Practice Question on "Digital Signal Processing"

Topic: Discrete-time Fourier transform computation


Question

Compute the discrete-time Fourier transform of the following signal:

$ x[n]= u[n+2]-u[n-1] $

See these Signal Definitions if you do not know what is the step function "u[n]".

(Write enough intermediate steps to fully justify your answer.)


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Answer 1

$ x[n] = u[n+2]-u[n-1] $.

$ X_(\omega) = \sum_{n=-\infty}^{+\infty} x[n] e^{-j\omega n} $

$ = \sum_{n=-2}^{0} x[n] e^{-j\omega n} $

$ = 1+ e^{j\omega} + e^{2j\omega} $

Instructor's comment: Short and sweet. I like that.

Answer 2

Green26 ece438 hmwrk3 rect.png

$ X_{2\pi}(\omega) = \sum_{n=-\infty}^{+\infty} x[n] e^{-j\omega n} $

$ = \sum_{n=-2}^{0} x[n] e^{-j\omega n} $

$ = e^{2j\omega} + e^{j\omega} + 1 $

Instructor's comment: It does help to visualize the signal first.

Answer 3

$ X(\omega) = \sum_{n=-\infty}^{+\infty} (u[n+2] -u[n-1]) e^{-j\omega n} $

$ = \sum_{n=-2}^{+\infty} u[n+2] e^{-j\omega n} - \sum_{n=1}^{+\infty} u[n-1] e^{-j\omega n} $

$ = \sum_{n=-2}^{0} (u[n+2] -u[n-1]) e^{-j\omega n} $

$ = e^{2j\omega} + e^{j\omega} + 1 $

TA's comment: When you write the summation from -2 to 0, you are implying that you've already used the information of the unit step function. So there's no point leaving that in the equation.

Answer 4

$ x[n] = u[n+2]-u[n-1] $


$ x[n] = ((\delta[-2]) +(\delta[-1]) +(\delta[0])) $ ( Instructor's comment: The right-hand side does not depend on n. Unless your signal is constant, this means you made a mistake.)

so $ X[Z] = e^{2 j \omega} +e^{j \omega} +1 $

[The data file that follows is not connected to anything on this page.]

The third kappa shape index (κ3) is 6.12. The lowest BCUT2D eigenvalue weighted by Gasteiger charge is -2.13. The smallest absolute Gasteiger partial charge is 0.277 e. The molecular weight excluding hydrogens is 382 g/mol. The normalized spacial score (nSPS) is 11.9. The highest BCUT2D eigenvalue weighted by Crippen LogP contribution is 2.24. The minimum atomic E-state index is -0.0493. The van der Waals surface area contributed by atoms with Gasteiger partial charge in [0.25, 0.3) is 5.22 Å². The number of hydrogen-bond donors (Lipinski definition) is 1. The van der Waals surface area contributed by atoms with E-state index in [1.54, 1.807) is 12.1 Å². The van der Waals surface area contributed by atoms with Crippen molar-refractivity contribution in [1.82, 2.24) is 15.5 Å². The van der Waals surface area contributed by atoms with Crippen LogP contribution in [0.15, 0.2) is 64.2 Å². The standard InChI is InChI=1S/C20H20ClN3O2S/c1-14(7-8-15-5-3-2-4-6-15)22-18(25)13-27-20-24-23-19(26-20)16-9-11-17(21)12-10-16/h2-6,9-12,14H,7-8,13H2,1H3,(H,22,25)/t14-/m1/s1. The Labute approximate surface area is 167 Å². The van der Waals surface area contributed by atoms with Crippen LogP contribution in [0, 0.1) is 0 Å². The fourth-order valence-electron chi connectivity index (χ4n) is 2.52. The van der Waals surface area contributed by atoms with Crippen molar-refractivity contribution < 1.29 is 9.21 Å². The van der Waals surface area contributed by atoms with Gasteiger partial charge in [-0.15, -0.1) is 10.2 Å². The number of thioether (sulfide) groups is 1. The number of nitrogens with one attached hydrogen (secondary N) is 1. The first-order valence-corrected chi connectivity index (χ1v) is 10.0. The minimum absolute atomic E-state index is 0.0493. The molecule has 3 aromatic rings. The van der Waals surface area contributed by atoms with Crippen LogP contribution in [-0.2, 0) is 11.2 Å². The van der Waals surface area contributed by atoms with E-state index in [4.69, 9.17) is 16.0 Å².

Answer 5

$ x[n] = u[n+2] - u[n-1] $

$ X_(\omega) = \sum_{n=-\infty}^{+\infty} x[n] e^{-j\omega n} $

$ X_(\omega) = \sum_{n=-2}^{0} e^{-j\omega n} $

$ X_(\omega) = 1 + e^{j\omega}+ e^{2j\omega} $

Answer 6

Xiang Zhang


from the equation we can get that

$ X(n) = u[n+2] - u[n-1] = \left\{ \begin{array}{l l} 1 & \quad when \quad n = -2,-1,0\\ 0 & \quad \text{else} \end{array} \right. $

Hence, substitute into the DTFT equation,

$ X_(\omega) = \sum_{n = -\infty}^{ \infty} x[n] e^{-j\omega n} $

change the limit to

$ X_(\omega) = \sum_{n = -2}^{ 0} e^{-j\omega n} $

Then, we expand to the normal expression.

$ X_(\omega) = 1 + e^{j \omega} + e^{j 2 \omega} $


Answer 7

$ X(\omega) = \sum_{n=-\infty}^\infty x[n]e^{-j2\omega n} $

$ X(\omega) = e^{-j2\omega n}(\delta (n+2)-\delta (n+1)+\delta (n)) $ (Instructor's comment: The right-hand-side depends on n, but the left-hand-side does not. This means you made a mistake.)

$ X(\omega) = e^{-j2\omega} + e^{-j\omega} + 1 \ $

Answer 8

x[n] = u[n+2]-u[n-1]

$ X(\omega) = \sum_{n=-\infty}^\infty x[n]e^{-j\omega n} $

$ = \sum_{n=-2}^0 x[n]e^{-j\omega n} $

$ = e^{j\omega 2}+e^{j\omega}+1 \ $

TA's comment: When you write the summation from -2 to 0, you are implying that you've already used the information of the inoput x[n]. So there's no point leaving that in the equation.

Back to ECE438 Fall 2013

Alumni Liaison

Ph.D. on Applied Mathematics in Aug 2007. Involved on applications of image super-resolution to electron microscopy

Francisco Blanco-Silva